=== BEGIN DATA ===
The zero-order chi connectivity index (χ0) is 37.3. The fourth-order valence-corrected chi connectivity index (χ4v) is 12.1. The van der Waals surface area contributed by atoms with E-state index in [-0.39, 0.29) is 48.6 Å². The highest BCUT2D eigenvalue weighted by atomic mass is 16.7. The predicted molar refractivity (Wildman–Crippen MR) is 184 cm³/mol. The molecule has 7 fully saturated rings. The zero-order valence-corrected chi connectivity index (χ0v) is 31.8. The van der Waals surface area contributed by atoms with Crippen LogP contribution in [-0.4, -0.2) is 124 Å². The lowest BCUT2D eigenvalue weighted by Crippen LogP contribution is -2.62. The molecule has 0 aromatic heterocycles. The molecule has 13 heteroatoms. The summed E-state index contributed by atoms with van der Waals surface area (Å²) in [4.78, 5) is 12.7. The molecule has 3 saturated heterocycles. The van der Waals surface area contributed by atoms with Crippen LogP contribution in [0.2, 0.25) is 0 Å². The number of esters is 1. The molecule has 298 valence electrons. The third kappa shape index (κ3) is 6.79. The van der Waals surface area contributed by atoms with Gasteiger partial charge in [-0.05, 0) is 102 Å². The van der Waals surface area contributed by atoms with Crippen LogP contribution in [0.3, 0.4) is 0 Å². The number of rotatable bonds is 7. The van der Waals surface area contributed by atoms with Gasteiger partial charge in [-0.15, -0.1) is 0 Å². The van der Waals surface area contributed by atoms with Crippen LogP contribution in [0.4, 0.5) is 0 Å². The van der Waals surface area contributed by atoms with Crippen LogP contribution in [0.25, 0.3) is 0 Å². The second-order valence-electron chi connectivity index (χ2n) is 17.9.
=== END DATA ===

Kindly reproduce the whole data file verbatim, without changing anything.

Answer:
The zero-order chi connectivity index (χ0) is 37.3. The fourth-order valence-corrected chi connectivity index (χ4v) is 12.1. The van der Waals surface area contributed by atoms with E-state index in [-0.39, 0.29) is 48.6 Å². The highest BCUT2D eigenvalue weighted by atomic mass is 16.7. The predicted molar refractivity (Wildman–Crippen MR) is 184 cm³/mol. The molecule has 7 fully saturated rings. The zero-order valence-corrected chi connectivity index (χ0v) is 31.8. The van der Waals surface area contributed by atoms with Crippen LogP contribution in [-0.4, -0.2) is 124 Å². The lowest BCUT2D eigenvalue weighted by Crippen LogP contribution is -2.62. The molecule has 0 aromatic heterocycles. The molecule has 13 heteroatoms. The summed E-state index contributed by atoms with van der Waals surface area (Å²) in [4.78, 5) is 12.7. The molecule has 3 saturated heterocycles. The van der Waals surface area contributed by atoms with Crippen LogP contribution in [0.2, 0.25) is 0 Å². The number of esters is 1. The molecule has 298 valence electrons. The third kappa shape index (κ3) is 6.79. The van der Waals surface area contributed by atoms with Gasteiger partial charge in [-0.05, 0) is 102 Å². The van der Waals surface area contributed by atoms with Crippen LogP contribution in [0.3, 0.4) is 0 Å². The number of rotatable bonds is 7. The van der Waals surface area contributed by atoms with Gasteiger partial charge in [-0.15, -0.1) is 0 Å². The van der Waals surface area contributed by atoms with Crippen LogP contribution in [0.4, 0.5) is 0 Å². The van der Waals surface area contributed by atoms with Crippen LogP contribution in [0.25, 0.3) is 0 Å². The second-order valence-electron chi connectivity index (χ2n) is 17.9.